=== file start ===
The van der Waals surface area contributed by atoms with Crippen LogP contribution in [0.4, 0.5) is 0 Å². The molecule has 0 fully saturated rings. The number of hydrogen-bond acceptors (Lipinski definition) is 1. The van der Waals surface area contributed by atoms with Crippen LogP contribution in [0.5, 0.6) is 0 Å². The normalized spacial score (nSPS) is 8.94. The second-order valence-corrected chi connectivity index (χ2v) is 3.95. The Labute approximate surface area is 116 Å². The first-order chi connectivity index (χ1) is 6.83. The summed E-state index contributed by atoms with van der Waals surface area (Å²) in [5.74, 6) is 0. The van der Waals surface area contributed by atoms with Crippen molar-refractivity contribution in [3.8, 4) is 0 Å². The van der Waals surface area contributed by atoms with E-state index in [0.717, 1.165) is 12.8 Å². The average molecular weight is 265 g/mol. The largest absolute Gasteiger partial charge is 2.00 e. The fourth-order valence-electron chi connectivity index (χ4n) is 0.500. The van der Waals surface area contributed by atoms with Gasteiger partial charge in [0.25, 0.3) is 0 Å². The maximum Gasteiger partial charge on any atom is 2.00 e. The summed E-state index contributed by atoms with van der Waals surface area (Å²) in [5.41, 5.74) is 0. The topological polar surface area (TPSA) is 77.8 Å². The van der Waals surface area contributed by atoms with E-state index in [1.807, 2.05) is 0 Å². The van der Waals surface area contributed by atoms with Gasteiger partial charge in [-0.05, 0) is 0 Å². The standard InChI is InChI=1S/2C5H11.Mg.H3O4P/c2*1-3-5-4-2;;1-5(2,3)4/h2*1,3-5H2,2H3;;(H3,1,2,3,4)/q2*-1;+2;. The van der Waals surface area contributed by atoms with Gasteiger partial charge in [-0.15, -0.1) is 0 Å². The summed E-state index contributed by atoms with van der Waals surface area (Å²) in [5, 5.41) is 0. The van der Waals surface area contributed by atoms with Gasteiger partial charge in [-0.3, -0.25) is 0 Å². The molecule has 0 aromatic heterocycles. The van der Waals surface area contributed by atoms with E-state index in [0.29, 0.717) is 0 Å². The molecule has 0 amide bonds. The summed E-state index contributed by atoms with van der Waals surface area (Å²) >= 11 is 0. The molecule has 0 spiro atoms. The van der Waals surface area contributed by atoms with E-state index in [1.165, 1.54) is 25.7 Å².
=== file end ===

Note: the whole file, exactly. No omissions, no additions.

The van der Waals surface area contributed by atoms with Crippen LogP contribution in [0.4, 0.5) is 0 Å². The molecule has 0 fully saturated rings. The number of hydrogen-bond acceptors (Lipinski definition) is 1. The van der Waals surface area contributed by atoms with Crippen LogP contribution in [0.5, 0.6) is 0 Å². The normalized spacial score (nSPS) is 8.94. The second-order valence-corrected chi connectivity index (χ2v) is 3.95. The Labute approximate surface area is 116 Å². The first-order chi connectivity index (χ1) is 6.83. The summed E-state index contributed by atoms with van der Waals surface area (Å²) in [5.74, 6) is 0. The van der Waals surface area contributed by atoms with Crippen molar-refractivity contribution in [3.8, 4) is 0 Å². The van der Waals surface area contributed by atoms with E-state index in [0.717, 1.165) is 12.8 Å². The average molecular weight is 265 g/mol. The largest absolute Gasteiger partial charge is 2.00 e. The fourth-order valence-electron chi connectivity index (χ4n) is 0.500. The van der Waals surface area contributed by atoms with Gasteiger partial charge in [0.25, 0.3) is 0 Å². The maximum Gasteiger partial charge on any atom is 2.00 e. The summed E-state index contributed by atoms with van der Waals surface area (Å²) in [5.41, 5.74) is 0. The topological polar surface area (TPSA) is 77.8 Å². The van der Waals surface area contributed by atoms with E-state index in [1.807, 2.05) is 0 Å². The van der Waals surface area contributed by atoms with Gasteiger partial charge in [-0.05, 0) is 0 Å². The standard InChI is InChI=1S/2C5H11.Mg.H3O4P/c2*1-3-5-4-2;;1-5(2,3)4/h2*1,3-5H2,2H3;;(H3,1,2,3,4)/q2*-1;+2;. The van der Waals surface area contributed by atoms with Gasteiger partial charge in [-0.15, -0.1) is 0 Å². The summed E-state index contributed by atoms with van der Waals surface area (Å²) in [5, 5.41) is 0. The van der Waals surface area contributed by atoms with Gasteiger partial charge in [-0.3, -0.25) is 0 Å². The molecule has 0 aromatic heterocycles. The van der Waals surface area contributed by atoms with E-state index in [0.29, 0.717) is 0 Å². The molecule has 0 amide bonds. The summed E-state index contributed by atoms with van der Waals surface area (Å²) >= 11 is 0. The molecule has 0 spiro atoms. The van der Waals surface area contributed by atoms with E-state index in [1.165, 1.54) is 25.7 Å².